Ukraine adopted the law addressing the current status of the Crimea

On 27 April 2014, the law "On Guaranteeing Citizens' Rights and Freedoms and Legal Regime in the Temporarily Occupied Territory of Ukraine", No. 4473-1 dated 15 April 2014 (the “Law”) became effective. According to the Law, the Crimea remains a part of the Ukrainian territory, which has been temporarily occupied. The Law also sets forth certain rules to be taken into account by any businesses having interests in the peninsula.

Parliament did not restrict business activities in the Crimea

Following active lobbying efforts of the lawyers included in the drafting group and professional business community, the provisions restricting certain business activities in the Crimea and introducing criminal liability for failure to comply with them were struck out from the Law. Business activities in the Crimea will be governed by a standalone law that the Ministry of Economic Development and Trade was instructed to draft.

Transactions with Crimean real estate shall be carried out in accordance with Ukrainian law

The Law provides that the transfer of title to real estate in the Crimea shall be carried out pursuant to the laws of Ukraine. This provision entails, inter alia, that the relevant agreements would have to be certified by a Ukrainian notary and recorded in the Ukrainian state register. The procedure of registration will be established by the Ukrainian government in a separate regulation.

Transfer of title to real estate in the Crimea made without complying with the requirements of the Ukrainian law will not be recognized in Ukraine, as well as in any other jurisdictions that did not recognise the Crimea’s secession from Ukraine.

Decisions of the Crimean authorities will not have legal effect in the rest of the territory of Ukraine

Ukraine does not recognize operation of the Crimean authorities and their officials if they were established or elected other than in accordance with the Ukrainian legislation. The Law provides that any decisions and documents issued either by the Crimean authorities or their officials are null and void and do not have legal effect in the territory of Ukraine.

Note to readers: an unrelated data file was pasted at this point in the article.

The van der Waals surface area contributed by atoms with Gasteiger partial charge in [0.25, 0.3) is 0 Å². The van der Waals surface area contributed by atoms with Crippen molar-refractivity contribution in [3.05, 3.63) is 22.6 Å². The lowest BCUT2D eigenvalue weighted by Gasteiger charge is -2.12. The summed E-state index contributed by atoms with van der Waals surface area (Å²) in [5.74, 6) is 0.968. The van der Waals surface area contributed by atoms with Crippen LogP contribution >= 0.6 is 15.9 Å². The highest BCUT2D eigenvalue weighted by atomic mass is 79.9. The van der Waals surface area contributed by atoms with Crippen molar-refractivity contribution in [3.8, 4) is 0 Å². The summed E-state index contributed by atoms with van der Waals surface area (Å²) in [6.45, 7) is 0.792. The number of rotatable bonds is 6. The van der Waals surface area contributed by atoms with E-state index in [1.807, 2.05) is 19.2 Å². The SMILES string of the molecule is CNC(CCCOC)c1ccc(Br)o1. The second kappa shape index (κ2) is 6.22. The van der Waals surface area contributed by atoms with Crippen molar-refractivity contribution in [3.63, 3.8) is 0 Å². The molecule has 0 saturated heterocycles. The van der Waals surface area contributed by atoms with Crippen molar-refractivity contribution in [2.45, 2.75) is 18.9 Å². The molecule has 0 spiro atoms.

Foreigners and stateless persons may enter and leave the Crimea only through the territory of Ukraine and subject to special permit

Foreign citizens and stateless persons will be subject to special regime for visiting the peninsula. To visit the Crimea, they will need to obtain a special permit from the State Migration Service of Ukraine. Moreover, they will need to enter and leave the Crimea only through the checkpoints organised in the mainland Ukraine.

Failure to comply with the special entry regime is deemed a criminal offence in Ukraine.

Court proceedings pending in the Crimea will be transferred to Kyiv

All disputes subject to the jurisdiction of courts existing in the Autonomous Republic of Crimea and the city of Sevastopol will be heard by the respective courts of the Kyiv region and the city of Kyiv. The Ukrainian courts retain jurisdiction over all legal matters that arise in the Crimea.

On any queries relating to the situation in the Crimea, please contact Sergey Pogrebnoy, Tatyana Slipachuk or Michael Kharenko, or e-mail us at

If you would like to receive regular updates on the developments in the Crimea, you are invited to subscribe to Sayenko Kharenko’s special Crimea Alert at

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